‘You do not know!’ she cried, with rising agitation. ‘This country, even this garden, is death to you. They all believe it; I am the only one that does not. If they hear you now, if they heard a whisper — I dread to think of it. O, go, go this instant. It is my prayer.’

‘Dear lady, do not refuse me what I have come so far to seek; and remember that out of all the millions in England there is no other but yourself in whom I can dare confide. I have all the world against me; you are my only ally; and as I have to speak, you have to listen. All is true that they say of me, and all of it false at the same time. I did kill this man Goguelat — it was that you meant?’

She mutely signed to me that it was; she had become deadly pale.

‘But I killed him in fair fight. Till then, I had never taken a life unless in battle, which is my trade. But I was grateful, I was on fire with gratitude, to one who had been good to me, who had been better to me than I could have dreamed of an angel, who had come into the darkness of my prison like sunrise. The man Goguelat insulted her. O, he had insulted me often, it was his favourite pastime, and he might insult me as he pleased — for who was I? But with that lady it was different. I could never forgive myself if I had let it pass. And we fought, and he fell, and I have no remorse.’

I waited anxiously for some reply. The worst was now out, and I knew that she had heard of it before; but it was impossible for me to go on with my narrative without some shadow of encouragement.

‘You blame me?’

‘No, not at all. It is a point I cannot speak on — I am only a girl. I am sure you were in the right: I have always said so — to Ronald. Not, of course, to my aunt. I am afraid I let her speak as she will. You must not think me a disloyal friend; and even with the Major — I did not tell you he had become quite a friend of ours — Major Chevenix, I mean — he has taken such a fancy to Ronald! It was he that brought the news to us of that hateful Clausel being captured, and all that he was saying. I was indignant with him. I said — I dare say I said too much — and I must say he was very good-natured. He said, “You and I, who are his friends, KNOW that Champdivers is innocent. But what is the use of saying it?” All this was in the corner of the room in what they call an aside. And then he said, “Give me a chance to speak to you in private, I have much to tell you.” And he did. And told me just what you did — that it was an affair of honour, and no blame attached to you. O, I must say I like that Major Chevenix!’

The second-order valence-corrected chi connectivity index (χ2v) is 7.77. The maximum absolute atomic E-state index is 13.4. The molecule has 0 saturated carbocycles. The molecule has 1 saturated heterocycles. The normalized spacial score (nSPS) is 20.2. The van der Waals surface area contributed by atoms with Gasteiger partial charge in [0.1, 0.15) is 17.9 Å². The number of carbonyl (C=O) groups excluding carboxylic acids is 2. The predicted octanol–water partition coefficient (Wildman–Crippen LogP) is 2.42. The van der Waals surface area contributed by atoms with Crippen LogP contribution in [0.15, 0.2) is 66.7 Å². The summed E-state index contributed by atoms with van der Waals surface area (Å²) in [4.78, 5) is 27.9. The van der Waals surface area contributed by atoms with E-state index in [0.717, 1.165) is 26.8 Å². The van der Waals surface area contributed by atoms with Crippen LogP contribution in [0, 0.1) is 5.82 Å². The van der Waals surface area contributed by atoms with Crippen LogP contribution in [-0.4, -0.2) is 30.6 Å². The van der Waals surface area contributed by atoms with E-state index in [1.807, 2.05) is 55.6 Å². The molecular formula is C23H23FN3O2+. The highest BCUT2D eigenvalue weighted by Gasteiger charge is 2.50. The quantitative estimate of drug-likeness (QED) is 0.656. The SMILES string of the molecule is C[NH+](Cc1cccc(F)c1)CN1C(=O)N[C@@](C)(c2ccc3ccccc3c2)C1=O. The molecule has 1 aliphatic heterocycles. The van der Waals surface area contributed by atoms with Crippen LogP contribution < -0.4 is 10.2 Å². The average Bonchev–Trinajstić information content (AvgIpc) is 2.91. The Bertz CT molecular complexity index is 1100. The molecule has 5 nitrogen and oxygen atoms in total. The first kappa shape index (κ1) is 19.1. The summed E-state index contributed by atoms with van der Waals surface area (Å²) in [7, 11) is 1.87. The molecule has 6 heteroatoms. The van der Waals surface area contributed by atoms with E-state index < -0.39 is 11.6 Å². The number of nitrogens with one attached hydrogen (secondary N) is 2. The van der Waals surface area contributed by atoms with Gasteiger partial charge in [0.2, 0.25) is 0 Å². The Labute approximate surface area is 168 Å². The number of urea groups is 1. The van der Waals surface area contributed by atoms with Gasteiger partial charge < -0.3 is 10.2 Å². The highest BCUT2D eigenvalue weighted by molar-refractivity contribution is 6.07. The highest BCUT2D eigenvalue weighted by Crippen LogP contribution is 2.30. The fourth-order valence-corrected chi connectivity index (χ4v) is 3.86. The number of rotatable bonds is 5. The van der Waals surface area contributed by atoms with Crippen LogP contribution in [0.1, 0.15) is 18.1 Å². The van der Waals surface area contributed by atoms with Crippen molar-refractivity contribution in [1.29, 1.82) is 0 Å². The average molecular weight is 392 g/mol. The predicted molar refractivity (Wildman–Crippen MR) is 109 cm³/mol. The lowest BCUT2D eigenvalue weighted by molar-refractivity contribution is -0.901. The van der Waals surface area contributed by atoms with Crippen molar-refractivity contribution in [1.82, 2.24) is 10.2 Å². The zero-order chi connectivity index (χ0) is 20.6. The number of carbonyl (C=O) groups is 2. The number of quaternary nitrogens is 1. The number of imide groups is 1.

At this I was seized with a great pang of jealousy. I remembered the first time that he had seen her, the interest that he seemed immediately to conceive; and I could not but admire the dog for the use he had been ingenious enough to make of our acquaintance in order to supplant me. All is fair in love and war. For all that, I was now no less anxious to do the speaking myself than I had been before to hear Flora. At least, I could keep clear of the hateful image of Major Chevenix. Accordingly I burst at once on the narrative of my adventures. It was the same as you have read, but briefer, and told with a very different purpose. Now every incident had a particular bearing, every by-way branched off to Rome — and that was Flora.

When I had begun to speak I had kneeled upon the gravel withoutside the low window, rested my arms upon the sill, and lowered my voice to the most confidential whisper. Flora herself must kneel upon the other side, and this brought our heads upon a level with only the bars between us. So placed, so separated, it seemed that our proximity, and the continuous and low sounds of my pleading voice, worked progressively and powerfully on her heart, and perhaps not less so on my own. For these spells are double-edged. The silly birds may be charmed with the pipe of the fowler, which is but a tube of reeds. Not so with a bird of our own feather! As I went on, and my resolve strengthened, and my voice found new modulations, and our faces were drawn closer to the bars and to each other, not only she, but I, succumbed to the fascination, and were kindled by the charm. We make love, and thereby ourselves fall the deeper in it. It is with the heart only that one captures a heart.